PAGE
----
Jessica Crawford told The Canadian Press that while her late grandparents wanted to see Ronald Smith pay with his life for the killing of her father Thomas Running Rabbit and cousin Harvey Mad Man, she would rather see Smith spend the rest of his days behind bars.
"I think he should just remain locked away. That's my feelings for it now," Crawford said.
"We went to the last court appearance in Helena where he was at the hearing. After seeing him and seeing how real it was, I just feel it is more of a punishment for him that he just sit out his years."
Smith, originally from Red Deer, Alta., pleaded guilty in 1983 to shooting both men in the head with a sawed-off 22-calibre rifle while he was high on drugs and alcohol. Their bodies were dumped in the woods near East Glacier, Mont.
He refused a plea deal that would have seen him avoid death row and asked for a death sentence. Smith later changed his mind, but now, nearly three decades later and after several execution dates were set and countless legal arguments made, his legal avenues have all but dried up.
His final hope of living out his days in a tiny cell at Montana State Prison will lie in a plea for clemency, which ultimately will be in the hands of Montana Gov. Brian Schweitzer.
Smith's lawyers have been working on his clemency application.
"He wants to go forward with this and have some resolution. He wants something decided one way or the other so he knows," said lawyer Greg Jackson, who has spent the last 20 years representing Smith.
"I think he is at peace. I think a lot of it is that...he has finally been able to get to the point where, to some degree, he has been able to forgive himself."
Jackson is surprised Crawford doesn't want to see Smith executed.
"I think it could have a tremendous effect. They are the family that's been the most outspoken in favour of him dying, so I think that's excellent, excellent, excellent."
Amnesty International U.S.A. suggested a final decision on clemency usually comes down to politics.
"Ultimately it comes down to a specific set of political dynamics as to whether a parole board or a governor is going to decide on clemency. They ultimately have to decide the merits of the case and what it's going to mean to them politically," said Laura Moye, Amnesty's campaign director for death penalty abolition.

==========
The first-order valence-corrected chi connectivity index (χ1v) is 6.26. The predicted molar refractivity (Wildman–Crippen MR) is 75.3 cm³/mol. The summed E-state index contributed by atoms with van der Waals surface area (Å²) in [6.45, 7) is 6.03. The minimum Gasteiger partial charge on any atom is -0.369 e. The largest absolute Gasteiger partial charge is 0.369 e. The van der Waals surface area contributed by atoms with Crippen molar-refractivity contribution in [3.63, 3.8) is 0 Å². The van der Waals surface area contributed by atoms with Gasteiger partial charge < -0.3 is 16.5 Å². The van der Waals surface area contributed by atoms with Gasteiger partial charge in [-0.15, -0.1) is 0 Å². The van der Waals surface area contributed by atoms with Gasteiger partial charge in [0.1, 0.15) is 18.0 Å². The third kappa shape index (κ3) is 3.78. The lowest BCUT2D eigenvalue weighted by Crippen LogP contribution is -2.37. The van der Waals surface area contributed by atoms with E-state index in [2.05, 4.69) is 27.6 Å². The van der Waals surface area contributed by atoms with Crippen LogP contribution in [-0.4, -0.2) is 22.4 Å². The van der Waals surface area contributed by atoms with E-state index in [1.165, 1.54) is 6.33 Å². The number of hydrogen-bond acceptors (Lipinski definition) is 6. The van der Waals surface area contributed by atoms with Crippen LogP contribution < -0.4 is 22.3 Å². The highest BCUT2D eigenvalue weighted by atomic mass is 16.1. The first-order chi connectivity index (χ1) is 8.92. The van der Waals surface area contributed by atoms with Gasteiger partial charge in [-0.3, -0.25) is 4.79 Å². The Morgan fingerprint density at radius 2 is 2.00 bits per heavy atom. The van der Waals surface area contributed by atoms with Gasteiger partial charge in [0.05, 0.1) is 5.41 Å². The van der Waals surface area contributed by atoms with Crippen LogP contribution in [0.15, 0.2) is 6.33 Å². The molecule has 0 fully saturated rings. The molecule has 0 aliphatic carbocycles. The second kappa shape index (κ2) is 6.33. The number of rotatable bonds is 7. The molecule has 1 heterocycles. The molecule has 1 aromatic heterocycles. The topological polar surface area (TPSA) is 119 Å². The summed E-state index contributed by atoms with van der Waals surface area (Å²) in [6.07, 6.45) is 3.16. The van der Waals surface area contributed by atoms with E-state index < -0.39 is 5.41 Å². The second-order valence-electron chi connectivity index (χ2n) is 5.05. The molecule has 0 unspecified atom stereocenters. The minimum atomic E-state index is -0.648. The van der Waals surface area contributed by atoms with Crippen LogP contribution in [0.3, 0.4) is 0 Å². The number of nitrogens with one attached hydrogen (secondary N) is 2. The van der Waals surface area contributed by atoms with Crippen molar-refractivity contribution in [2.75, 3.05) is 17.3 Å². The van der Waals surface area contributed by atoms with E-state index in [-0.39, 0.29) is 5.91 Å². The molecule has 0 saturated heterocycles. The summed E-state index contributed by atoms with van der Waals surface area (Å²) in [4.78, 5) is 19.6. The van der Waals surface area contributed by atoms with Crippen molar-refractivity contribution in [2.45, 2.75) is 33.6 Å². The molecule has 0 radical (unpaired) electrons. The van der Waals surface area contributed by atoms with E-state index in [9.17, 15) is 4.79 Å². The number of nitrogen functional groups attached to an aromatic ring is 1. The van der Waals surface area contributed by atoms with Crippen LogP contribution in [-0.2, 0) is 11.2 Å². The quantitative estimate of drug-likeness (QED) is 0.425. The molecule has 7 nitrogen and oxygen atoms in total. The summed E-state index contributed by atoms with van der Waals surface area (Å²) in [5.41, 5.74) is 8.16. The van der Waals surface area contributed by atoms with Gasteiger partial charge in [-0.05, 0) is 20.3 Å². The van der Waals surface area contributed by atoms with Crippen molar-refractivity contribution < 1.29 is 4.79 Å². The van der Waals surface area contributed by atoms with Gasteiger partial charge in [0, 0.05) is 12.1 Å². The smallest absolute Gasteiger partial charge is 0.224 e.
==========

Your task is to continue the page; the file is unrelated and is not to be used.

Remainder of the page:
"When there are no more appeals left, you have an entire legal system that has been going in one direction — pushing a case toward execution — so what you're able to do in the last moments is very difficult."
The Canadian government has requested that Smith not be executed. It was forced to make the request by Federal Court after initially balking because Smith had received a fair trial.
Moye said the wishes of the victims' families carry the most weight.
"The relationship between the home government of the prisoner and the U.S. can have an impact, but it would have to be one of several issues. It by itself is not usually the thing that makes or breaks a decision."
Crawford, 33, was only five years old when her father and Mad Man were murdered.
"I know a lot of my family felt the hatred. I don't feel hatred, but I feel I don't want him out of jail," she said in her Browning, Mont., home.
She and her two younger brothers were raised by their grandparents who placed them in a "protective bubble."
"They just told us he had passed away."
She was 19 before she learned who Smith was and how her father died.
Her opinions on his execution are different now that she's older and has children of her own, she said. The turning point was the court appearance in Helena. It was the first time she saw Smith in person.
"He didn't look scary. He stood up and they were just taking him back out and the first thing that came to my mind is he's not as scary as I thought he was going to be. I always thought I would be more afraid and I wasn't," she recalled.
"He was just like any other person and I didn't think it was going to be like that."
But she doesn't forgive Smith.
"His interviews were mostly about how he doesn't get to see his daughter. He doesn't get to see his grandkids. He couldn't see his mother when she was ill and be there.
"You don't deserve to see all that. You didn't give our father that option. Our father didn't get to see us grow up. He didn't get to see us graduate. He didn't get to see us having our children," Crawford said softly.
"Ronald Smith thinks he's the victim because he doesn't get to do all of this because he is in prison. Well, he made that choice and I think he should have to live with it."
The key word is "live," she noted.